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Op-ed: Uptick in domestic violence amid Covid-19 isolation

Cassandra Poggi, victim of domestic violence and advocate for those in the midst of domestic violence, walks her housemates dogs while obeying the stay-at-home orders issued by Governor Gavin Newsom during a world-wide coronavirus outbreak in San Francisco, California Wednesday March 25, 2020.
Melina Mara | The Washington Post | Getty Images

As people navigate the new world, living with coronavirus, divorce rates and domestic violence cases are spiking in the U.S. With October being Domestic Violence Awareness Month, it is a fitting time to study the implications the coronavirus pandemic is having on relationships and couples. With increased stress comes increased conflict, and we are certainly seeing this play out in the extreme.

According to data collected by Legal Templates, the number of people looking into divorce was 34% higher from March through June 2020 compared to those same months in 2019. During quarantine, interest in separation peaked on April 13, just about 2-3 weeks after lockdowns began in many states.

Sadly, along with rising divorce rates, we are also seeing a sharp increase in domestic violence. A Women's Aid report found that 61% of women living with their abusers in the United Kingdom reported abuse that had worsened during lockdown. A Massachusetts hospital found a significant year-over-year jump in intimate partner violence cases who sought emergency care during the Covid-19 pandemic's first few weeks. Unsurprisingly, nearly all the victims were women.

Matrimonial attorney, Jacqueline Harounian, states that "in the New York area, it is being widely reported that there has been a sharp increase in use of substances and alcohol, as well as a rise in mental health issues, including anxiety and depression. Combined with economic uncertainty, stress from remote schooling and remote working, it is no wonder that family and marital relationships are deteriorating behind closed doors. Parents are experiencing conflict, whether they are married, separated or divorced. In a growing number of cases, there is domestic assault."

The stress factor

The coronavirus pandemic has thrown our daily lives up in the air, forcing big decisions and life changes. With schools closed and children partaking in remote learning, parents have been forced into increased involvement in childcare, especially during the day when they might also be working from home. Many people are relocating. Soon, people will have to decide whether or not they are comfortable taking the rushed-through coronavirus vaccine, and if not yet, when? These major life decisions may be bringing to light a difference in parenting styles or values, at large. Some couples may come to find that they are not quite on the same page, leading to marital stress and increased likelihood of conflict.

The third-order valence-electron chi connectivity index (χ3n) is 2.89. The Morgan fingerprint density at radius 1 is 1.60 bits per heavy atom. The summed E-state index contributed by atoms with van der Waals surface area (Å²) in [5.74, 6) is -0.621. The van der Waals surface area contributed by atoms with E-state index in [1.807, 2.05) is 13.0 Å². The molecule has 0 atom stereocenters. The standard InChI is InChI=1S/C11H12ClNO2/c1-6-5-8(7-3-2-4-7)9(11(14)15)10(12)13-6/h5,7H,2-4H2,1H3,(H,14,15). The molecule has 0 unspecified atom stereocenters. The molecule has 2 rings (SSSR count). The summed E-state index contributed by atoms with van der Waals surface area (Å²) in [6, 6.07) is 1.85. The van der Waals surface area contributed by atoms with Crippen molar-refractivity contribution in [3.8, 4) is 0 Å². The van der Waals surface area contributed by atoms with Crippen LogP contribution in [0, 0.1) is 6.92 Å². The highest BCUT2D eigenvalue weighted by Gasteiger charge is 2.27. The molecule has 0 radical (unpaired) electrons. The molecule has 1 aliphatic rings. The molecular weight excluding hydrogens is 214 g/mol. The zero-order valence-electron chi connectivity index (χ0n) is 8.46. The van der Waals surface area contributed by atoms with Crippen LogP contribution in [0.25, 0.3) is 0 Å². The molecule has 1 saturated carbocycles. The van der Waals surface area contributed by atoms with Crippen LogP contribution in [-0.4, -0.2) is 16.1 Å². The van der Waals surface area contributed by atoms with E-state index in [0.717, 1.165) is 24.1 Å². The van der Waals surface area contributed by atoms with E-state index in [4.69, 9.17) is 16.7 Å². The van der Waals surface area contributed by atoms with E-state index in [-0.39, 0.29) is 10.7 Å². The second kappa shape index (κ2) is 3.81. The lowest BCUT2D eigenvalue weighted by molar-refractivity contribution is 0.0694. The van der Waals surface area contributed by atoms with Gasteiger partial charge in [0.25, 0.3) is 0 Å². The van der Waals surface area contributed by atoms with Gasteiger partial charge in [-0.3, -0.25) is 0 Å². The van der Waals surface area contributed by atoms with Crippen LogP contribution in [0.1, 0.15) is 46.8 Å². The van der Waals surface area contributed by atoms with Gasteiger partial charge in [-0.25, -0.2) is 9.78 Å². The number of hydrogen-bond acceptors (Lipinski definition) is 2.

Isolationism takes a toll

With schools, offices, and places of worship closed or open only in a limited capacity in many areas, the home is quickly becoming the center of our universe. Increased time in our homes is leading to increased isolation, both physically and socially. Many office jobs are only offering work-from-home options for the foreseeable future. Families are relocating out of major cities to find more affordable housing or a larger living space. The housing market is booming in suburban areas, especially for single family homes. According to a report by Realtor.com, average housing prices were up 12.9% this summer compared to last summer. Similarly, home improvement increased drastically, leading to a shortage of lumber. Home Depot recently posted its strongest quarterly sales growth in 20 years.